The Business of Church Music: Examining the Legal Structure of Worship Ministries and Practice of Pastors Operating as Music Producers

(Photo: Pastor Steven Furtick singing Psalm 121.)

Church music has become big business.

Ultimate Guitar reports that almost $600 million is spent annually on audio equipment and instruments for performing church music.”

Churches have become one of the most common venues for hearing live music.

In six years, Bethel Music, the music ministry of Bill Johnson’s megachurch Bethel Redding, generated $80 million in revenue.

Bethel Music is one of the four most popular church music ministries in America, according to a recent academic study being published at Worship Leader Research.

The researchers identified 38 of the most popular church worship songs from 2010 to 2020. Almost all the songs were written by or performed by Bethel, Elevation Church (pastored by Steven Furtick), Hillsong (founded by Australian pastor Brian Houston) and Passion City Church (pastored by Louie Giglio).

Church performances, concert tours and radio airplay have boosted worship band awareness. Hillsong has reportedly sold more than 20 million albums.

Business Legal Structure

Most American Christians have never heard of the term integrated auxiliary, but it is the key to understanding how most megachurches and televangelists operate financially successful worship ministries.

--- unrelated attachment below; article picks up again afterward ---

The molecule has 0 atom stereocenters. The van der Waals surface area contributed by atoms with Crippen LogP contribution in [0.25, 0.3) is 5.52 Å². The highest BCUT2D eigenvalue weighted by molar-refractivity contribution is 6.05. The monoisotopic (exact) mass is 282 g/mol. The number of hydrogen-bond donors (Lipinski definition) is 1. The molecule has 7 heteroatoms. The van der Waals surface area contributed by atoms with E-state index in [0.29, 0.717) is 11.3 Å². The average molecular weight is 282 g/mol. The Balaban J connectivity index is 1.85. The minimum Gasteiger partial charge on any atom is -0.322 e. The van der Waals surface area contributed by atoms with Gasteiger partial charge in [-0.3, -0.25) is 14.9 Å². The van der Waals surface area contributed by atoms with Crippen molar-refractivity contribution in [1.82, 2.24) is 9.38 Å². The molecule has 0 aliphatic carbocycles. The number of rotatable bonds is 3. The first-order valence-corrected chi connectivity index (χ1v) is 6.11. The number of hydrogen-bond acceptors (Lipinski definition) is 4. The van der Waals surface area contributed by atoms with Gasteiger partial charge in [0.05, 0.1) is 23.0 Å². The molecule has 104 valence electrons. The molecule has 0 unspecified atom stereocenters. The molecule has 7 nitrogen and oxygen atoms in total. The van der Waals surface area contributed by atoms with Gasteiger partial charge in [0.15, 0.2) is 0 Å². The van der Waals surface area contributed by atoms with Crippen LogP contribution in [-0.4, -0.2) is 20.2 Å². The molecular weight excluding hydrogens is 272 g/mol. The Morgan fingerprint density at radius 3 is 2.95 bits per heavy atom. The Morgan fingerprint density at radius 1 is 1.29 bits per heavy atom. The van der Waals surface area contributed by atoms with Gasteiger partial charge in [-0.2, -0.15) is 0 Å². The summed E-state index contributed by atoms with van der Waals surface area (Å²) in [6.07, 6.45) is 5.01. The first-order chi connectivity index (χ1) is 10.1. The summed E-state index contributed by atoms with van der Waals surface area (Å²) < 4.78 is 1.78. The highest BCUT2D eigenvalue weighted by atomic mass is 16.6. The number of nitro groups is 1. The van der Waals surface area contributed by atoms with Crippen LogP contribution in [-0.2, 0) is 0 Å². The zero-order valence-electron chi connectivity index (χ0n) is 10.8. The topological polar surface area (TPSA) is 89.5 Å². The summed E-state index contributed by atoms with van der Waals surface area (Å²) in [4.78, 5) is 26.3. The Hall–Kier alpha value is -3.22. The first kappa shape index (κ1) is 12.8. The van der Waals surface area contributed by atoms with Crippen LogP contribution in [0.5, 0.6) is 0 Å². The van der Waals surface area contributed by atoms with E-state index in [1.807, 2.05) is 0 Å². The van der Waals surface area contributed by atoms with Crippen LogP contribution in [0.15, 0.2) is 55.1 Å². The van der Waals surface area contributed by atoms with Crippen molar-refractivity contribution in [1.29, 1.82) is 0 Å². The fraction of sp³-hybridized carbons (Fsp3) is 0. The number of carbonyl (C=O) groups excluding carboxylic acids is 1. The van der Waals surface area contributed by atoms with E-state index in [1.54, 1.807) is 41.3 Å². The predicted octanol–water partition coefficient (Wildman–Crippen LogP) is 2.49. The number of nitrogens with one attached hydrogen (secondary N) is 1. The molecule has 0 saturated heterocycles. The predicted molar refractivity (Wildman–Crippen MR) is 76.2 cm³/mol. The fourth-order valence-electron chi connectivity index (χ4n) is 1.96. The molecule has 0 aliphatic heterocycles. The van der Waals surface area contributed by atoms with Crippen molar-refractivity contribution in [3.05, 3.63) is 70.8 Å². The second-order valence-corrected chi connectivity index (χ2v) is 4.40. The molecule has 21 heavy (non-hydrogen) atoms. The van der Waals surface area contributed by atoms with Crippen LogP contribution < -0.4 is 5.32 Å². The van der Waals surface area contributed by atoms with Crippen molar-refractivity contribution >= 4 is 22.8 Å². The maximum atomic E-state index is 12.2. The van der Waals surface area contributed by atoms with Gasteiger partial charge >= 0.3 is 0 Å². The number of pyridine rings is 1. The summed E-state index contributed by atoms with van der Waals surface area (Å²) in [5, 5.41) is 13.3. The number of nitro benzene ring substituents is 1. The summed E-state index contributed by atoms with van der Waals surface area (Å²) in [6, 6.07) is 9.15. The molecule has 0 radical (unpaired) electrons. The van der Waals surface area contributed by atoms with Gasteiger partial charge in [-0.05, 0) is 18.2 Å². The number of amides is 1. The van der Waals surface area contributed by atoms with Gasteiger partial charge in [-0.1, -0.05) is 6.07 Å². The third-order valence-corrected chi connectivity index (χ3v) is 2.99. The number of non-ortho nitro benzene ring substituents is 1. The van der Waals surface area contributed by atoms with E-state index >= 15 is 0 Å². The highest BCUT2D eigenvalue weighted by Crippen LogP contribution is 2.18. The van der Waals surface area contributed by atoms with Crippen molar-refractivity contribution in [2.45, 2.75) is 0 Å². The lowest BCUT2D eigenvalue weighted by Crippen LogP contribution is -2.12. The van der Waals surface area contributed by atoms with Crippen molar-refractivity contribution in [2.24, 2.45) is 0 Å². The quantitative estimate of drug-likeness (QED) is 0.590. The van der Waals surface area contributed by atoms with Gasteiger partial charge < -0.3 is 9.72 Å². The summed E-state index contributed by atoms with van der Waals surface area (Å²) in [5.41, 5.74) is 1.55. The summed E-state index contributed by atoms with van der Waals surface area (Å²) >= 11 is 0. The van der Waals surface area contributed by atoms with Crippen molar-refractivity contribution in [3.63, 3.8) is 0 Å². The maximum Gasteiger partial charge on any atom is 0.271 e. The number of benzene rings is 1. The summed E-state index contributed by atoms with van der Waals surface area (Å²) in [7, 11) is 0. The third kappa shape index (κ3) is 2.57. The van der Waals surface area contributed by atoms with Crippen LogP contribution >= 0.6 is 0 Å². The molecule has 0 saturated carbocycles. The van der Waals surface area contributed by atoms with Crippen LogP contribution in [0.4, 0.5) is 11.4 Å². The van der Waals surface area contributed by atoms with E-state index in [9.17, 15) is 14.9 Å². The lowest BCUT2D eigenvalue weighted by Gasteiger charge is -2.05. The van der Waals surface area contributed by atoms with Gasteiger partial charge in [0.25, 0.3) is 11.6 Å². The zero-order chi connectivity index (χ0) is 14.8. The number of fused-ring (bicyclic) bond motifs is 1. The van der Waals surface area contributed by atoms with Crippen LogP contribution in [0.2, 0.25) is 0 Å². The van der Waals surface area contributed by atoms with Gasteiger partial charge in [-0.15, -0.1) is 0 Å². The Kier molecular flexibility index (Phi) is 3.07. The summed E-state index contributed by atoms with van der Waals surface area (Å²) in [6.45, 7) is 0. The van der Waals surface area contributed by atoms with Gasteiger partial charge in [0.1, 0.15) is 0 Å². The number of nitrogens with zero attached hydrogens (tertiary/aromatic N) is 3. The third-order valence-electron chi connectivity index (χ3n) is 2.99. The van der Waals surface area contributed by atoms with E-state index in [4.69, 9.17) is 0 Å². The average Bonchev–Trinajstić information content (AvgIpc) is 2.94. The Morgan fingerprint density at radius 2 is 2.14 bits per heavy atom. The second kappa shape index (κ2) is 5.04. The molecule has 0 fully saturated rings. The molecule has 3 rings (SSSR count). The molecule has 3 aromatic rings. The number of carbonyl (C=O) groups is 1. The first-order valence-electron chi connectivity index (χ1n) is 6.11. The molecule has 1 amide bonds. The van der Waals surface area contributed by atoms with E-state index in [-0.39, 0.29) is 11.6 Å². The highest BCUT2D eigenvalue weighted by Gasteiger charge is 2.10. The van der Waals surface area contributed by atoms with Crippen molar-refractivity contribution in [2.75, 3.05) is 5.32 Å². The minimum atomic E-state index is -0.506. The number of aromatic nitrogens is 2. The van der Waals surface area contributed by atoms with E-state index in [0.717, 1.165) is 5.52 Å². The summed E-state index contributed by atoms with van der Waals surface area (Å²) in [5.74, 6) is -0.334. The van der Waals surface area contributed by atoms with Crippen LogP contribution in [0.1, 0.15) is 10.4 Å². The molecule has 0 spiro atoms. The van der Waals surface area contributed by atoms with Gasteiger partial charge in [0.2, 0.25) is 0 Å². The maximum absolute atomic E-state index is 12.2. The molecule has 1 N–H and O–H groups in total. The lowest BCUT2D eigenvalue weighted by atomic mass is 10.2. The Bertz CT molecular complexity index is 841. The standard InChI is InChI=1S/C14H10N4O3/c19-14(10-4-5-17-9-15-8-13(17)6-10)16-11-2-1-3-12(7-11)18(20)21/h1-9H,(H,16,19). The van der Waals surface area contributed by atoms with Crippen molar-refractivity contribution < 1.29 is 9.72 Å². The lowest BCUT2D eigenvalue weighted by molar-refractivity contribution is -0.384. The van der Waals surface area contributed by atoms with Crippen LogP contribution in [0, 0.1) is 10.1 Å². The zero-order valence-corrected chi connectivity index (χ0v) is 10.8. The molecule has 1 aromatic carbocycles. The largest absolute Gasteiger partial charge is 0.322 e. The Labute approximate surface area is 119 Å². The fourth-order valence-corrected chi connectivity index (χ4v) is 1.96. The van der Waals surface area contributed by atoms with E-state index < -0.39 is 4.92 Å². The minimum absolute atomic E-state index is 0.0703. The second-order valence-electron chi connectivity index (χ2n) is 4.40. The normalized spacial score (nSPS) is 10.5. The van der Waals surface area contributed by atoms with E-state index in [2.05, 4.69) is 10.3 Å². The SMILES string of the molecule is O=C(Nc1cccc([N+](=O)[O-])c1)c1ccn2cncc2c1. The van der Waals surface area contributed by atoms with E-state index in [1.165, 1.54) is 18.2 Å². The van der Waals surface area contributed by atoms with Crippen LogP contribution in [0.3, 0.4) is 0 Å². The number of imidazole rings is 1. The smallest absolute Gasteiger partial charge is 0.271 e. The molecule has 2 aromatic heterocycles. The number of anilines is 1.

The IRS describes integrated auxiliaries as “a class of organizations that are related to a church or convention or association of churches, but are not such organizations themselves.”

For example, Elevation Church registered a trademark for the name Elevation Worship, the name of the worship band. This allows the church to create a bank account and do business in the name of Elevation Worship.

Continue reading “The Business of Church Music: Examining the Legal Structure of Worship Ministries and Practice of Pastors Operating as Music Producers”

Two Overlords and Two Gospels… American Churches Headed the Wrong Way

…with apologies to our friend Joseph Michael Bennett, who wrote a book we recommend, “Two Masters and Two Gospels” (2019).